20th > September > 2002 Archive
Sun Microsystems Inc this week debuted improvements for its dynamic reconfiguration software for its midrange and enterprise server lines at the SunNetwork 2002 event, writes Timothy Prickett Morgan. The new tools amount to a policy-based workload manager that expands on the workload management tools available in Solaris …
OS/400 V5R2 has been available for a few weeks now, and the talk in the midrange has now predictably turned to what IBM will do next, writes Timothy Prickett Morgan. While the hardware and software engineers continue to plug away on the future Armada Power5 servers and their Power6 kickers, due over the next few years in …
VeriSign Inc has stopped providing access to information about the .gov internet domain, which is restricted to US government bodies, over concerns the data could be used in planning internet attacks, ComputerWire has learned. On September 16, the company posted a notice on its web site saying that from September 13 (three …
The US president's internet security advisor hit the streets yesterday seeking industry input into a proposed cyber security framework. Richard Clarke's first stop was Sun Microsystems Inc's Networks conference in San Francisco, California, where he appealed to delegates for feedback on the document. The government has …
Internet infrastructure experts yesterday lent their support to White House adviser Richard Clarke's recommendations that companies should make securing ubiquitous internet protocols a priority, but said cost and red tape is slowing down deployment, writes Kevin Murphy. According to these experts, vulnerabilities in these …
Parents in the UK will soon be able to track the whereabouts of their children using a GPS device that can be partly disguised as a badge.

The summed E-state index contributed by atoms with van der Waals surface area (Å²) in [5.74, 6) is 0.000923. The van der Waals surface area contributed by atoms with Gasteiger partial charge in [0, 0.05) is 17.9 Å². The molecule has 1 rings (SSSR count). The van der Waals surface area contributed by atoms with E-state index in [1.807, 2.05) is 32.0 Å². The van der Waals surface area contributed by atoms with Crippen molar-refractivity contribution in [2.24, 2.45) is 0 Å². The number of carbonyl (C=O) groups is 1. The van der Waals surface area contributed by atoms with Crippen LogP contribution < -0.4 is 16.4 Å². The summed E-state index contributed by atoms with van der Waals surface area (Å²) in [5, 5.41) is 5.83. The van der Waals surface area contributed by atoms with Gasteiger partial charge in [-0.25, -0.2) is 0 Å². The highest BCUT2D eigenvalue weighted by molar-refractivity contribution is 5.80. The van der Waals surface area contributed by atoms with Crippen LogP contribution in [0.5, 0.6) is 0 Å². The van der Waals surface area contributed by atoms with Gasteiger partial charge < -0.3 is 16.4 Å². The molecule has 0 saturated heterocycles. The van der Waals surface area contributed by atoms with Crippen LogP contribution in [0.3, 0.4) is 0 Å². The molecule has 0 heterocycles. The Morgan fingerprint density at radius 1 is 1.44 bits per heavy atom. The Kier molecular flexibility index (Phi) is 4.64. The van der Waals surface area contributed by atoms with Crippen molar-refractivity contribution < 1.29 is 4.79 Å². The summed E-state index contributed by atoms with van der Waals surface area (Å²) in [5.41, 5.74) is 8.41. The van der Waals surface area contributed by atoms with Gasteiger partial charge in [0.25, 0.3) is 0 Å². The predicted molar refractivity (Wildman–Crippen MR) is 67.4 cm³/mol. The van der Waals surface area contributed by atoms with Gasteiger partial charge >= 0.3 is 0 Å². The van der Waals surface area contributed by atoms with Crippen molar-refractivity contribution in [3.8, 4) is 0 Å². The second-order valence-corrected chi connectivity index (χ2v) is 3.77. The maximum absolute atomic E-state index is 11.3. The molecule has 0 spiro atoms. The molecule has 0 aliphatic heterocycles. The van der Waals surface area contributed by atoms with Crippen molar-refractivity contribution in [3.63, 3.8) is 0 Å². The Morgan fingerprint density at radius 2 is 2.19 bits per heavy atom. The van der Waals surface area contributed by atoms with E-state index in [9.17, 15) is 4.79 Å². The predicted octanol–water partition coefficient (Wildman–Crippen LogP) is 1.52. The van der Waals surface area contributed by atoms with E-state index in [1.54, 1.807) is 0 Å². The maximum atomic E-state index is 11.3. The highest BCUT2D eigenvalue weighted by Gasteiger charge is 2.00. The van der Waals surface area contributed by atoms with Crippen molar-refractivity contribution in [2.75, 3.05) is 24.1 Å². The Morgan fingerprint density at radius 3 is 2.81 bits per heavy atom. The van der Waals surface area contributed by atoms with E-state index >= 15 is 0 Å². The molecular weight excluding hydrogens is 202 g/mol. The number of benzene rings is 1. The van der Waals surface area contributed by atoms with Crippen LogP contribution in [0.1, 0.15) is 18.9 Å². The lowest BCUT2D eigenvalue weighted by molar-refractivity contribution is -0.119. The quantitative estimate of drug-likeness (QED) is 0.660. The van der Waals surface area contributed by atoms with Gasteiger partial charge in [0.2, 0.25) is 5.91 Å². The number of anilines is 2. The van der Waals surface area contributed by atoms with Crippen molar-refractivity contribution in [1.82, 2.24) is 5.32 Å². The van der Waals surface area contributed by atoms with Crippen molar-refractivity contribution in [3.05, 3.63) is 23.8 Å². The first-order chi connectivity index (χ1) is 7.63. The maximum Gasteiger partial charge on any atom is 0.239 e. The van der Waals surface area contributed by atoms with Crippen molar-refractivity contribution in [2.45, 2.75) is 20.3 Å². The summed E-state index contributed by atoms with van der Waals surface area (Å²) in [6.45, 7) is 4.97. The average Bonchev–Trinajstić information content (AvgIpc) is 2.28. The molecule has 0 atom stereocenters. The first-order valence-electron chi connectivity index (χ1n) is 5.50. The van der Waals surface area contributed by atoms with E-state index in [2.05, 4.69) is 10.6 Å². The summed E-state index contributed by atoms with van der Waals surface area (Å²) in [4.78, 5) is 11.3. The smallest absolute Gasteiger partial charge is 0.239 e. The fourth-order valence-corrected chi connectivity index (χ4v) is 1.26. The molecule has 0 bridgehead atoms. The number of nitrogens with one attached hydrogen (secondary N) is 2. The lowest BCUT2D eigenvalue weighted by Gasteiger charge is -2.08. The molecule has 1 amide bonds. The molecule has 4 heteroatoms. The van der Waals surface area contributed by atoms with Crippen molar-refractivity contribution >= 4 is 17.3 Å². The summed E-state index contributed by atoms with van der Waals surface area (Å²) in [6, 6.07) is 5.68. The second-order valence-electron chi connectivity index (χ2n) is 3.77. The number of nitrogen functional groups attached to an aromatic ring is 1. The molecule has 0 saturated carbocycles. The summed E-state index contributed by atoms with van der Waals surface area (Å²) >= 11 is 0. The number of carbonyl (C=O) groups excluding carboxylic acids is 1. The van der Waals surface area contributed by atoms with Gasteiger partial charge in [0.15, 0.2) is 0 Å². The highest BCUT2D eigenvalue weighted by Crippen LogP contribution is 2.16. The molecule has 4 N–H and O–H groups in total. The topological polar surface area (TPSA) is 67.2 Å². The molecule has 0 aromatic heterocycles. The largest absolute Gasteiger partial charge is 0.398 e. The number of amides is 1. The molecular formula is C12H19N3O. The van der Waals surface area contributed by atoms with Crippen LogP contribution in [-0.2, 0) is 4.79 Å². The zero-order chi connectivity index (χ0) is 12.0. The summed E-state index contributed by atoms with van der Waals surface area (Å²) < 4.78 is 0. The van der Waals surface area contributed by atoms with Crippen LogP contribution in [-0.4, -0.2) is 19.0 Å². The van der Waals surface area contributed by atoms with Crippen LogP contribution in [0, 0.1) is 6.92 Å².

Dell is getting the networking vendors seriously rattled. This week it's 3Com's turn to announce that it is to drop Dell as a reseller, effective immediately, following the PC vendor's decision to sell its own switches.
After revealing on Wednesday that work on UltraSPARC VI(6) and VII(7) was underway, David Yen, the guy in charge of the microprocessor (and networking and security) work at Sun Microsystems and his team couldn't shut up about their plans yesterday.
Alcatel is staring down both barrels today as it announced that a further 23,000 people would lose their jobs by the end of next year.
What a curious week it's been for broadband. Last week BT boss Ben Verwaayen told journalists that it was highly unlikely that the monster telco would be cutting the wholesale cost of broadband in the near future.
Infineon, the European semiconductor giant, today issued a new statement of strategic goals, under the banner Agenda 5-to-1. The marketing bunnies have been working overtime, as the opening paragraph demonstrates (the bolded words are Infineon's own).
Microsoft's wireless networking products, announced earlier this week, are apparently truly wonderful, but on (slightly) closer investigation their wondrous nature remains somewhat opaque. They are, it appears, badged Linksys products, and the US prices quoted in the announcement seem in line with what's being charged for those very same Linksys products at, say, Best Buy.
Remember the idea of using power cables as a medium to transmit high-speed Internet traffic?
The U.S. Department of Commerce's Technology Administration established a "dialog" with consumer groups worried about the impact of proposed digital rights management schemes during a sit-down Tuesday, but don't expect big changes in the agency's position on the need for DRM.
NTL Broadband is now "richer, faster and better value than BT" - according to those impartial peeps at NTL.
Higher processor performance, with greater power efficiency, is promised by Intel's research in transistor design, writes Alun Williams.
A new company, Key Computers, is to offer cheap computers, notebooks and peripherals and tackle the growing mountain of waste computer products in the UK, Matt Whipp writes.
The much-hyped rebellion to oust the chairman of AOL TW appears to have fizzled out. For the time being at least. Speculation that Case could be unseated from his chair came to head earlier this week as the board of the media and Internet giant prepared to meet.
Wouldn't it be good if parents could track who their children are emailing.